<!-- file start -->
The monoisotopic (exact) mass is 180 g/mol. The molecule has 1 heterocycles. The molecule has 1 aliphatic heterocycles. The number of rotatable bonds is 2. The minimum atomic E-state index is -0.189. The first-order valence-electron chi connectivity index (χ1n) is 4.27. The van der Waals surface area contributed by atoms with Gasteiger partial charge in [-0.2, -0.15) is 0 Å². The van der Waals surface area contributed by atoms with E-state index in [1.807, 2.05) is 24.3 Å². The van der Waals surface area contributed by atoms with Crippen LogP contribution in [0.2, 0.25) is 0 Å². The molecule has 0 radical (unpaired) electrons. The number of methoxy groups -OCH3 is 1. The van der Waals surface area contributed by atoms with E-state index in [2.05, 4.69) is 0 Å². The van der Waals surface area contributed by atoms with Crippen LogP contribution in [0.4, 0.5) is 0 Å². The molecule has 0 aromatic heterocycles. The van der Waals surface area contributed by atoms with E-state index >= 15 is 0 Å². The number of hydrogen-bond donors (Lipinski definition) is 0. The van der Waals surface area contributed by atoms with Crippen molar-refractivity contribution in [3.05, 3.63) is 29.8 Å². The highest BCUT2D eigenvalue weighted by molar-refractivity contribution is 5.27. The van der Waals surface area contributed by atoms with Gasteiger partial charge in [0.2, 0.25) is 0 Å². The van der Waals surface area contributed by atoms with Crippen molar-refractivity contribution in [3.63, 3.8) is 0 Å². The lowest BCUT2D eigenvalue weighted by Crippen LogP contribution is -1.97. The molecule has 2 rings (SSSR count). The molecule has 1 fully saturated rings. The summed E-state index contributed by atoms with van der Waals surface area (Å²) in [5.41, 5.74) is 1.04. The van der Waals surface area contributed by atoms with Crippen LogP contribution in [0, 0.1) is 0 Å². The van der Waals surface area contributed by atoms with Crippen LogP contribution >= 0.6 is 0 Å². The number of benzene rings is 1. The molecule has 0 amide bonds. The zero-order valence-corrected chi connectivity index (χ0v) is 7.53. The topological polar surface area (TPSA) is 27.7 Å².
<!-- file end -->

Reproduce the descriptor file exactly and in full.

The monoisotopic (exact) mass is 180 g/mol. The molecule has 1 heterocycles. The molecule has 1 aliphatic heterocycles. The number of rotatable bonds is 2. The minimum atomic E-state index is -0.189. The first-order valence-electron chi connectivity index (χ1n) is 4.27. The van der Waals surface area contributed by atoms with Gasteiger partial charge in [-0.2, -0.15) is 0 Å². The van der Waals surface area contributed by atoms with E-state index in [1.807, 2.05) is 24.3 Å². The van der Waals surface area contributed by atoms with Crippen LogP contribution in [0.2, 0.25) is 0 Å². The molecule has 0 radical (unpaired) electrons. The number of methoxy groups -OCH3 is 1. The van der Waals surface area contributed by atoms with E-state index in [2.05, 4.69) is 0 Å². The van der Waals surface area contributed by atoms with Crippen LogP contribution in [0.4, 0.5) is 0 Å². The molecule has 0 aromatic heterocycles. The van der Waals surface area contributed by atoms with E-state index >= 15 is 0 Å². The number of hydrogen-bond donors (Lipinski definition) is 0. The van der Waals surface area contributed by atoms with Crippen molar-refractivity contribution in [3.05, 3.63) is 29.8 Å². The highest BCUT2D eigenvalue weighted by molar-refractivity contribution is 5.27. The van der Waals surface area contributed by atoms with Gasteiger partial charge in [0.2, 0.25) is 0 Å². The van der Waals surface area contributed by atoms with Crippen molar-refractivity contribution in [3.63, 3.8) is 0 Å². The lowest BCUT2D eigenvalue weighted by Crippen LogP contribution is -1.97. The molecule has 2 rings (SSSR count). The molecule has 1 fully saturated rings. The summed E-state index contributed by atoms with van der Waals surface area (Å²) in [5.41, 5.74) is 1.04. The van der Waals surface area contributed by atoms with Crippen LogP contribution in [0, 0.1) is 0 Å². The van der Waals surface area contributed by atoms with Crippen LogP contribution >= 0.6 is 0 Å². The number of benzene rings is 1. The molecule has 0 amide bonds. The zero-order valence-corrected chi connectivity index (χ0v) is 7.53. The topological polar surface area (TPSA) is 27.7 Å².